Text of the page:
Pia cake

Pia cake is a famous delicacy of Soc Trang, but at Lu’s kitchen, it has the brand name Hiu hiu. Also because this recipe has been waiting for more than 4 years now. Whose neck is long can’t be longer. I was supposed to write submissions yesterday, but for some reason, there’s only one new post tonight.
The miscellaneous part is done, now on to the main business.
Recipe (for 18 pies)

Scrape mixture: 1 beaten egg with a little cold water.

Cake filling:

200g dried chickpeas, soaked for a few hours, washed, cooked, pounded or pureed
7-800g durian meat
sugar (I don’t have a weight for this part, next time I’ll try to remember to measure it)
a little salt
100ml cooking oil
50g diced pumpkin jam
50g sugar fat (how to make sugar fat see moon cake lesson)
Slugs: Using a non-stick pan or pot, add sugar and 150g of water, cook sugar until dissolved. Add the pureed beans to the slugs, add salt. Add oil slowly, stirring well after each addition. If the quantity is high, the multiplication is “in” and vice versa. The sweetness also increases the shelf life of the cake.

In another pot or pan, add the sugar and durian, and cook over medium heat until the durian is translucent. This sugar depends on the sweetness of the durian, but no matter how sweet the natural durian is, sugar must still be added to make the cake taste sweet enough and balance with the bean filling. Durian that lacks sweetness or is not well slug will make the filling quickly sour, quickly spoiling the whole cake.

The secret of a soft pia pie is that the filling must be wet. Wet filling, after baking will dry a little more. But the wet filling also makes wrapping the cake a little more difficult.

Mix the squash jam and sugar into the bean paste. Finally mix both parts. Refrigerated, the filling will be easier to wrap.


Powder mix:

400 flour
100g wheat starch (or tapioca flour)
200ml cold water
5g baking powder
80g sugar
5g salt
150 water fat or cooking oil
Oil mix:

100g flour
100g tapioca flour
100g water fat or cooking oil
Powder mixture: Mix all dry ingredients well in a clean nylon bag. Pour into mixing bowl, slowly add water and fat/oil. Use your hands to knead until smooth and even. Divide the dough into small portions of 50-60g.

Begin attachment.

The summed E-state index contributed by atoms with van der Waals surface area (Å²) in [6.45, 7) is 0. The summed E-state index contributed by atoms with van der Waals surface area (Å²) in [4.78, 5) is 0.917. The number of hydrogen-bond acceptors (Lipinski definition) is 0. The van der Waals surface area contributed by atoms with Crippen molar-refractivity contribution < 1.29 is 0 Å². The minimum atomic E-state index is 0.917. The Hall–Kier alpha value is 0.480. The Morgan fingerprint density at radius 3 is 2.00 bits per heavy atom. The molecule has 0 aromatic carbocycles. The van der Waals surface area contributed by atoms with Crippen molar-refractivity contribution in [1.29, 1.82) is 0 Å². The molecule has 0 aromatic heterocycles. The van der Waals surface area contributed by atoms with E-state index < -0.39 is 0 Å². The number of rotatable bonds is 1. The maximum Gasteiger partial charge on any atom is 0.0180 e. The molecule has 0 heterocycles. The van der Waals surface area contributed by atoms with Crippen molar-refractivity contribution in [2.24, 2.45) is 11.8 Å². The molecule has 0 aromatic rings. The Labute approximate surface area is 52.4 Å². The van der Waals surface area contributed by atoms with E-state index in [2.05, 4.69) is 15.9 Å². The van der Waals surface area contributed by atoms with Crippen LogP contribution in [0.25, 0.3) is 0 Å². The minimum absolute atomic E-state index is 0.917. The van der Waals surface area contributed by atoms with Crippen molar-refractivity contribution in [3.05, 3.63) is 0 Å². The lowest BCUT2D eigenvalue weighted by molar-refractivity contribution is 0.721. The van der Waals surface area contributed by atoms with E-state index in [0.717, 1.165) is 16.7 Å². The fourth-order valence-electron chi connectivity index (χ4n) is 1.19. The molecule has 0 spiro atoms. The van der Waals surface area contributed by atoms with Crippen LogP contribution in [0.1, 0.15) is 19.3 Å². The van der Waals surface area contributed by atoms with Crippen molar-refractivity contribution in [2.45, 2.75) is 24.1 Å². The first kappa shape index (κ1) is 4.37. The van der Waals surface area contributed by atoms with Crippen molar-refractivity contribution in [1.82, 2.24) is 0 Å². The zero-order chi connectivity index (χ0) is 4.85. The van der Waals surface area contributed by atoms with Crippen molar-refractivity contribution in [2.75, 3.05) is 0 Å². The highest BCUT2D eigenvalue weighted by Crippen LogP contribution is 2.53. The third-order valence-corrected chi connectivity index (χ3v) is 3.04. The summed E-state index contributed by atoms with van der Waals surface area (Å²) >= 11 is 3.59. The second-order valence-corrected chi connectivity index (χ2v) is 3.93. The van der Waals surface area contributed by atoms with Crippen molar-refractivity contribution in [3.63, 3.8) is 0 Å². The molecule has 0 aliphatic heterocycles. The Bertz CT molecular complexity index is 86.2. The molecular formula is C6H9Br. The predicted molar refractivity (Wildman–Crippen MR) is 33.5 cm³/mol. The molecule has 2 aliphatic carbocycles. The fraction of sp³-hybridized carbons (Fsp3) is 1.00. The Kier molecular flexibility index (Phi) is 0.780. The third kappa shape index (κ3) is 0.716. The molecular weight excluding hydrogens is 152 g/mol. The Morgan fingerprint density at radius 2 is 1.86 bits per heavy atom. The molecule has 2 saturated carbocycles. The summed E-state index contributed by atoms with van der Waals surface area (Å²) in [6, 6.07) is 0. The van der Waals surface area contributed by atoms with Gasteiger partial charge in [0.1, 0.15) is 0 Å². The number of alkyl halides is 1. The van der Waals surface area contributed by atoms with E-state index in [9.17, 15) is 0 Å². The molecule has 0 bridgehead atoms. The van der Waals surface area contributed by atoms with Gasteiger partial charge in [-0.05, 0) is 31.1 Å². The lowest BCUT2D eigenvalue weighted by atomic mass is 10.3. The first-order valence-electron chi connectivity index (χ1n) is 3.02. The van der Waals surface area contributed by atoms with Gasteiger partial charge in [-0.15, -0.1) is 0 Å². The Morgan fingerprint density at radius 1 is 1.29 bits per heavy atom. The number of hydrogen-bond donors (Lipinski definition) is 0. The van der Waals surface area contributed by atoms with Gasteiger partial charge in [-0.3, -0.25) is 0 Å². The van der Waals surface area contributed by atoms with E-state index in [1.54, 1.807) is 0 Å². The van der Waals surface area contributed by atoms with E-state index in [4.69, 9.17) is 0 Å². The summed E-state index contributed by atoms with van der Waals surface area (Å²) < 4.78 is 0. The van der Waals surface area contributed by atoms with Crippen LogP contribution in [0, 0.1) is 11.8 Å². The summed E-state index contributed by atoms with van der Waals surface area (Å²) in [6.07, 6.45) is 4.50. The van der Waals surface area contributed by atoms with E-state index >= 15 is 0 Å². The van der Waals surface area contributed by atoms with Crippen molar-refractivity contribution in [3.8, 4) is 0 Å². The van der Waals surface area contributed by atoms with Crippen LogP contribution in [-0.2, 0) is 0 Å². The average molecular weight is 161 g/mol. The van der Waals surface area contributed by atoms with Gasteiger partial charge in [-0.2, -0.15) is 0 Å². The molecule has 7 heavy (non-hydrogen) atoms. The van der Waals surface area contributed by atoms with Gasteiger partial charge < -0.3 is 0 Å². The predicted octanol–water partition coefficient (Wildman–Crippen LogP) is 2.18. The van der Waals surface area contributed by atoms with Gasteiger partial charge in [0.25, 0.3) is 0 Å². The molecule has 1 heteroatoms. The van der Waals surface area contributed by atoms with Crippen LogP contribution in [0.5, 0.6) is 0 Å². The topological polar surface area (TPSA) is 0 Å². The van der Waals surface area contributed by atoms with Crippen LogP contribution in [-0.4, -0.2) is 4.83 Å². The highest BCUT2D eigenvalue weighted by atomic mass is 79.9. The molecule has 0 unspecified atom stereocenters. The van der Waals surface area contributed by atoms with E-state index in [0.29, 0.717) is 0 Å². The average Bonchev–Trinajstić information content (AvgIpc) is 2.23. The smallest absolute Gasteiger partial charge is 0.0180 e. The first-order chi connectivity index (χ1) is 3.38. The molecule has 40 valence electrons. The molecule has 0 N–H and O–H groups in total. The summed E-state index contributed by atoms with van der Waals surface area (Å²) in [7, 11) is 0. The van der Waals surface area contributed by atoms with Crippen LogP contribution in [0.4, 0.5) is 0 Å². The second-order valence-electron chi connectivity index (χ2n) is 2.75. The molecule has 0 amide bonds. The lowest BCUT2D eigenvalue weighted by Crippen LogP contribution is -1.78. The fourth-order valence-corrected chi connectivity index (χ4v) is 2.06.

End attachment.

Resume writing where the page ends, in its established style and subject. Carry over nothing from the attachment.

Oil mixture: Mix all ingredients well.

Pie crust is dough rolled into layers. Between the layers of dough is an oil layer. When baking, the high heat makes the oil mixture hot, which has the effect of separating the layers of dough into distinct parts. If you’ve ever made croissant, it’s easy to imagine: dough wrapped in butter, then rolled and folded, rolled and folded. With the pia shell, we don’t need to chill the dough like when rolling the croissant, but the two parts of the dough and the oil need to have roughly the same temperature and consistency.

Take a portion of the divided dough of 50-60g, knead it again for a smooth dough surface. Spread the dough thinly, then use a spoon to scoop a part of the oil mixture about 15g into the center of the dough, wrap it up, press the edge of the dough with your fingers to stick it. Roll the onion dough into an oblong shape. Continue making until the dough is gone.
Roll 1: Return to the first piece of dough, place the smooth side on top, use a rolling pin to roll it into a strip of dough about 15cm long. Fold in 4. Continue repeating until all the dough pieces are used up.
Second rolling: Return to the first rolled piece of dough, use a rolling pin to continue rolling into a long strip of dough. Fold the dough into a rectangle/square.
Rolling 3: Roll the dough thin, about 15 x 15cm in size.
Package of cake:

Use a scale and a bowl to eat rice. Put the filling in a bowl, weigh a portion of 100g. Pour the divided filling over the rolled dough. Fold edges and seal. Discard excess flour. Place the cake on a baking tray lined with parchment paper. Keep each cake 3-4cm away.

Use red food coloring, mix slightly, pour into a small dish. Fold a sheet of tissue paper and place on a plate. Soft paper has the effect of making the ink stick evenly, and not clinging to ink residues.

The seal can use woodblock markings. I use the side of the plastic mooncake mold.

Ink the seal, stamp it in the center of each cake.

Preheat oven to 250 degrees for 15-20 minutes.

Use a shovel to scoop the cake, turn the cake upside down, face down with the parchment paper. This part should be done carefully so as not to cause the ink to smear on the cake surface.
Remove the cake tray from the oven, carefully turning the cake upside down. Use a brush to brush the eggs on top of the cake.

Return the cake tray to the oven, bake for another 10-15 minutes until golden. The cake needs to be allowed to cool completely before packing. Store in the refrigerator for about 1 week.

The filling of the cake can increase/decrease the ratio of durian, green beans depending on taste. Salted eggs, if any, need to be prepared like when making moon cakes. I don’t have a specific number of sugar ingredients at the moment, everyone needs to taste and reduce. It’s true that Vietnamese cakes and jams often cost me everything, so it takes some time to record. The demo image lacks a few stages (dividing the dough, rolling the dough, folding the dough) because that part is too greasy, it’s not convenient to take pictures, but it’s a bit rushed. I will add more when I have a chance to do it again.

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